It was brewing over a few years. The genesis is my work for the last 20 years has been as someone who is an active clinician, an administer in healthcare, and I write and think about issues in healthcare that feel important to me. My issues tend to be the day-to-day work of doctors and patients. A lot of that in the last 10-15 years has been in patient safety. If you've been working in patient safety you've been waiting for computers to come and save us. I think the combination of my general interest in the way things work or don’t work in healthcare, my interest in patient safety, and layered on top, probably living in San Francisco and being surrounded by Silicon Valley, I was very hopeful they’d solve a huge number of our problems.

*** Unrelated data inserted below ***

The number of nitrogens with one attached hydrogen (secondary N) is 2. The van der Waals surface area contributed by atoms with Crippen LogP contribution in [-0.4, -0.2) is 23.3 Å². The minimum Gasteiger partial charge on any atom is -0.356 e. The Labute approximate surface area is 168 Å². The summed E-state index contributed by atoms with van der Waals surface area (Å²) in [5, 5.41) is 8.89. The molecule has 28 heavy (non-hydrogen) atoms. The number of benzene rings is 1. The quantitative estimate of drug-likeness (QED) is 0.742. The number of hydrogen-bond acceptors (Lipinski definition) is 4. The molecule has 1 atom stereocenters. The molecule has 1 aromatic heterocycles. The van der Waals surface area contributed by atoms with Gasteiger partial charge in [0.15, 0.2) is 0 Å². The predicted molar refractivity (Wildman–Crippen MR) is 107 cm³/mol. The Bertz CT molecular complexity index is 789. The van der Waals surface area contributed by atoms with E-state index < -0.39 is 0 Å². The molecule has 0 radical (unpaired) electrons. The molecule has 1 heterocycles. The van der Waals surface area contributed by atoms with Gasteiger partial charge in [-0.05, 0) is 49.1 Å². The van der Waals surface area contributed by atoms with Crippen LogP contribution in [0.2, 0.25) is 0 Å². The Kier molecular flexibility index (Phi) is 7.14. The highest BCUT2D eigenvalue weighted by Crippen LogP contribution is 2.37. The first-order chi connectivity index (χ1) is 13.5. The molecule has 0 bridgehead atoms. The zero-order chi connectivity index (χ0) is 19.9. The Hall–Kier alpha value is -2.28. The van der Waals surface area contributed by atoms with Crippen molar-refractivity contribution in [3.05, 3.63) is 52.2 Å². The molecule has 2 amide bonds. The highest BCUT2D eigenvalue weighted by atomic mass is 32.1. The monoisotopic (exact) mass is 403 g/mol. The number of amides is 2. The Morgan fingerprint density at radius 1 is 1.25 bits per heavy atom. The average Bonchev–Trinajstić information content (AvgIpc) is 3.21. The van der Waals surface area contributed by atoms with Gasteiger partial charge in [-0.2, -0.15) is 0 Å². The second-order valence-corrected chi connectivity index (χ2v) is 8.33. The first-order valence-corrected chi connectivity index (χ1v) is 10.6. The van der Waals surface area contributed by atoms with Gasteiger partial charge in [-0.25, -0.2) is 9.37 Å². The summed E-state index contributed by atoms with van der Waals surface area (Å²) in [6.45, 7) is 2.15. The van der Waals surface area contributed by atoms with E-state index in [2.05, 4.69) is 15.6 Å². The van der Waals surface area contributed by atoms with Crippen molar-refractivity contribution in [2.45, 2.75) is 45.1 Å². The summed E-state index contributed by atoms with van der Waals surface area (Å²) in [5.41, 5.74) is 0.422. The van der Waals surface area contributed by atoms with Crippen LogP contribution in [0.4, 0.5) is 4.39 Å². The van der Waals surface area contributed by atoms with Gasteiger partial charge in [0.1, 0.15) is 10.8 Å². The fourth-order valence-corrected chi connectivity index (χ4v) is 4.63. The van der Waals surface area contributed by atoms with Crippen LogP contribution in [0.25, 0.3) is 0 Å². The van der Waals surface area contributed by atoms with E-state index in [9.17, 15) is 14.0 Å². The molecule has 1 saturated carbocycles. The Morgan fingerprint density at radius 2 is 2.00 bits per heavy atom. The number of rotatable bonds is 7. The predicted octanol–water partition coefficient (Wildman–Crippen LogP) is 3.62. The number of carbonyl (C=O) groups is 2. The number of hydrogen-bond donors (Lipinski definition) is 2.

And then computers entered my world. There was no question they were solving problems. but it was clear they were creating their own sets of problems. It was clear some of the changes were interesting and quite subtle. I talked about it in the book about radiologists, where I saw that this wasn't just digitizing the work, it was changing the nature of relationships, the geography of the hospital, and the power structure. Most people would ask what computers have to do with that, well they have everything to do with it. I began pitching stories (about technology in healthcare) to my wife. I was living vicariously through her.
One day we committed that error that I go through in the book. I came home [after the meeting explaining the error] and told my wife, "I think I have to write this." Luckily for me she's a journalist, and she told me the only way to get this right is to approach it journalistically. You have to hear the stories. You have to educate yourself. Had she not told me that, I probably would have read a lot of stuff and tried to write a book and it would’ve stunk. The stories are what brought it to life. They allowed me to understand in a way that I never would have if I hadn’t gone in the field.